Purpose: We define the differences between geriatric patients with urinary stone disease compared to a younger cohort.
Materials and methods: A data base, including serum biochemical profiles, 24-hour urinalyses and standardized questionnaires, was retrospectively evaluated from more than 6,000 consecutive patients with urinary stone disease.
Results: Geriatric stone formers comprised 12% (721) of all stone patients. Two-thirds of these elderly patients had aberrant urinary values and 29% had isolated hypocitraturia compared to 17% in the younger group. Of geriatric stone forming patients 76% had recurrent urinary stones (mean 3.5 stone episodes), which was similar to the younger comparable group (77%, mean 3.3 stone episodes). The severity of urinary stone disease was similar between the 2 groups based on the need for urological intervention. Geriatric stone patients, in general, experienced the first stone episode later in life (after age 50 years) compared with younger patients. Elderly patients had an increased incidence of uric acid stones, but had a similar incidence of struvite calculi. Geriatric stone patients underwent parathyroid surgery more frequently (2.7 versus 0.7%). Geriatric stone forming patients rarely had renal failure.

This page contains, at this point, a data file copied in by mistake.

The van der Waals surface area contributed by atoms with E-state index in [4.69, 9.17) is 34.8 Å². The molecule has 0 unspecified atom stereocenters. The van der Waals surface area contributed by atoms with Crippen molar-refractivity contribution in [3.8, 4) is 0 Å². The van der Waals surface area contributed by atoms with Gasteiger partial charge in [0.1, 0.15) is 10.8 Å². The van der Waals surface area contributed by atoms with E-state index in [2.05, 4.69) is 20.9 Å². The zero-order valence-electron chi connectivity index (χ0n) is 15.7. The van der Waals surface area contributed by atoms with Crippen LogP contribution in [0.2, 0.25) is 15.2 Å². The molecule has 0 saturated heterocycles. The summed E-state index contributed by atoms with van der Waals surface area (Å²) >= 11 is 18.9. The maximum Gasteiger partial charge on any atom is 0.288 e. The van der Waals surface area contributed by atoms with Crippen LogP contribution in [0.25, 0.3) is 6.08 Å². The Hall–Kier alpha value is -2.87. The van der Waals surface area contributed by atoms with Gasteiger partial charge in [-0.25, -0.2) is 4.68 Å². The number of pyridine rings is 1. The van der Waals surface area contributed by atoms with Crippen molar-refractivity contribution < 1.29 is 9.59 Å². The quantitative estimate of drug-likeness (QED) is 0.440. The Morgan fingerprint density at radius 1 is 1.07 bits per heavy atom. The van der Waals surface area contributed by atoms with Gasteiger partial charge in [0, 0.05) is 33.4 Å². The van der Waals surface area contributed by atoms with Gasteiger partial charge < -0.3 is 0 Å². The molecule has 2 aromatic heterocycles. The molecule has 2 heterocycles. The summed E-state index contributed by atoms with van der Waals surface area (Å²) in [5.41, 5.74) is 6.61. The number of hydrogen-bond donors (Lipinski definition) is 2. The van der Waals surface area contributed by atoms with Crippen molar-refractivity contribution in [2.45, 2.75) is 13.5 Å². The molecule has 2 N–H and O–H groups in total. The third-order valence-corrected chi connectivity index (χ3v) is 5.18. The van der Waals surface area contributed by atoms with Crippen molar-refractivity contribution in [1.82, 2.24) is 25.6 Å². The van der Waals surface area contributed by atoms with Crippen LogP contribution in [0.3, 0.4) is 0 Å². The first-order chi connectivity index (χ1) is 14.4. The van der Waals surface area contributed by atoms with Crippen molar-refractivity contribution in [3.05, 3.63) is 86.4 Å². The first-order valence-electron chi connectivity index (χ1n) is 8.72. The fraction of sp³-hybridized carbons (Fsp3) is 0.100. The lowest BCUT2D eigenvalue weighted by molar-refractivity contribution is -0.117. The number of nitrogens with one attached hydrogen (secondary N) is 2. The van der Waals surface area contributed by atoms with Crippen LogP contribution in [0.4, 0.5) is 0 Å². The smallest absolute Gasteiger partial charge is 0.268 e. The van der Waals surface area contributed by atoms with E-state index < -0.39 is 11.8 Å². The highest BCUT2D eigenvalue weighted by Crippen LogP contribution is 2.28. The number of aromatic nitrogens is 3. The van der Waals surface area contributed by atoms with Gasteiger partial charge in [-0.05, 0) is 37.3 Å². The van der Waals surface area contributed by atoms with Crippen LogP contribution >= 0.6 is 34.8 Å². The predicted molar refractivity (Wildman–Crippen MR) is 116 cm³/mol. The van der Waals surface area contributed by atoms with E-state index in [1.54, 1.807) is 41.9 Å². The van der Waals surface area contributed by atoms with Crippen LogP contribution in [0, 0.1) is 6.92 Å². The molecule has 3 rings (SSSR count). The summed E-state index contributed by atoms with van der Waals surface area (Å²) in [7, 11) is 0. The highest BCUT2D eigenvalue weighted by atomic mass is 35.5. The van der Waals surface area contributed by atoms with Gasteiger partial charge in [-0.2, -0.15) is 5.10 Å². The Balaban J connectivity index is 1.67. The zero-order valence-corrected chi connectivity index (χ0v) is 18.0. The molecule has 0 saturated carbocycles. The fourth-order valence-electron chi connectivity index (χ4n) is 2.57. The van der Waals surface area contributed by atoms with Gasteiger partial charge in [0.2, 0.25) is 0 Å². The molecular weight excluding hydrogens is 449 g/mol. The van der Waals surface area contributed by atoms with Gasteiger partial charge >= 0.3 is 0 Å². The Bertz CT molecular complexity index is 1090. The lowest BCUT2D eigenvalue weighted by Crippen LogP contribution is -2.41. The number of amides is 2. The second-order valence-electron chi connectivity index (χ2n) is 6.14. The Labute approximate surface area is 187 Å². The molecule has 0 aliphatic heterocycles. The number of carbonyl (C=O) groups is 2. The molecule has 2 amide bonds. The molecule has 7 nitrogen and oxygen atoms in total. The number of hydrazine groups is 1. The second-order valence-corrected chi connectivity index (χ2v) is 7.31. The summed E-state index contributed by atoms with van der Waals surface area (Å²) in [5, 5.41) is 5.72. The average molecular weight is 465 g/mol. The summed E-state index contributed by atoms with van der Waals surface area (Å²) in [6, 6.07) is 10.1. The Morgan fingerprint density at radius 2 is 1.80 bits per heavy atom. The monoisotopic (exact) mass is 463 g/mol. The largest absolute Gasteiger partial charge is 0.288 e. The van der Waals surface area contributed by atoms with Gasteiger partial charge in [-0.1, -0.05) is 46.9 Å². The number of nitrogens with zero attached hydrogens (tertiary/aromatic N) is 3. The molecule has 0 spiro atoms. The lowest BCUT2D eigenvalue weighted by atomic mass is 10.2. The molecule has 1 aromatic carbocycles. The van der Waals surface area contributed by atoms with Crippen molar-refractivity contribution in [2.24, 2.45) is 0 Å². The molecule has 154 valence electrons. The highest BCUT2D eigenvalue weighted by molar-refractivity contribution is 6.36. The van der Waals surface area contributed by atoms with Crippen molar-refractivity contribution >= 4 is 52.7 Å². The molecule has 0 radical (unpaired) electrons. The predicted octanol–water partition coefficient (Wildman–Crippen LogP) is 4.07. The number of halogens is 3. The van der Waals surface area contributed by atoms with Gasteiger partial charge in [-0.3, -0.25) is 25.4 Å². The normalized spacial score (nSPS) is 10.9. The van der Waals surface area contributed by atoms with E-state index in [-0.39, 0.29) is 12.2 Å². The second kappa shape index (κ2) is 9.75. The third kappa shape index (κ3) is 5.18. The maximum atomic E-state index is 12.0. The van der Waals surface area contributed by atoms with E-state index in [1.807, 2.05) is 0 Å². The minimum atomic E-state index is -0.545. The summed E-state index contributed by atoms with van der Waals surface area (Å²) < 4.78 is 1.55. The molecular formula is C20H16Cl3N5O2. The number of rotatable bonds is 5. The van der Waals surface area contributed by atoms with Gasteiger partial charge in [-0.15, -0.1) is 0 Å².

Conclusions: The incidence, recurrence and severity of recurrent urinary stone disease were similar between geriatric and younger stone forming patients. Geriatric stone patients had an increased incidence of isolated hypocitraturia, uric acid calculi and previous parathyroidectomy. The geriatric stone population is not merely an extension of younger stone forming patients presenting at an older age. Rather, geriatric patients commonly experience the first symptomatic stone episode later in life.